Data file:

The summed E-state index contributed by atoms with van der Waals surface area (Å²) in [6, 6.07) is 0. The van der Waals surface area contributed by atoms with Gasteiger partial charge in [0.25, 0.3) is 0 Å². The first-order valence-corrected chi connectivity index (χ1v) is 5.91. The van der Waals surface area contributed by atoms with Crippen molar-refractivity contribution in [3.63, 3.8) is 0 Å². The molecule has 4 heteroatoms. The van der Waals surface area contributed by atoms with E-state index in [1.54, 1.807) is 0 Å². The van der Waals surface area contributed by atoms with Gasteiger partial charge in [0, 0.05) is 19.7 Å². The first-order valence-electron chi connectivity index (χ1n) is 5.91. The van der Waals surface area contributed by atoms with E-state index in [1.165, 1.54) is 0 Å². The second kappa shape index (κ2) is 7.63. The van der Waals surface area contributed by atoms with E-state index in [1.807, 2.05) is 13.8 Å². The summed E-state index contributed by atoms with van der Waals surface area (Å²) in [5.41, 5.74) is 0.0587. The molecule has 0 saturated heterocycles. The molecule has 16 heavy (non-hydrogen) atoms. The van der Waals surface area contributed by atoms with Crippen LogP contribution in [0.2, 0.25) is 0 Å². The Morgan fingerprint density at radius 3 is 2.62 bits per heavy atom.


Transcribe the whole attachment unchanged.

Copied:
The summed E-state index contributed by atoms with van der Waals surface area (Å²) in [6, 6.07) is 0. The van der Waals surface area contributed by atoms with Gasteiger partial charge in [0.25, 0.3) is 0 Å². The first-order valence-corrected chi connectivity index (χ1v) is 5.91. The van der Waals surface area contributed by atoms with Crippen molar-refractivity contribution in [3.63, 3.8) is 0 Å². The molecule has 4 heteroatoms. The van der Waals surface area contributed by atoms with E-state index in [1.54, 1.807) is 0 Å². The van der Waals surface area contributed by atoms with Gasteiger partial charge in [0, 0.05) is 19.7 Å². The first-order valence-electron chi connectivity index (χ1n) is 5.91. The van der Waals surface area contributed by atoms with E-state index in [1.165, 1.54) is 0 Å². The second kappa shape index (κ2) is 7.63. The van der Waals surface area contributed by atoms with E-state index in [1.807, 2.05) is 13.8 Å². The summed E-state index contributed by atoms with van der Waals surface area (Å²) in [5.41, 5.74) is 0.0587. The molecule has 0 saturated heterocycles. The molecule has 16 heavy (non-hydrogen) atoms. The van der Waals surface area contributed by atoms with Crippen LogP contribution in [0.2, 0.25) is 0 Å². The Morgan fingerprint density at radius 3 is 2.62 bits per heavy atom.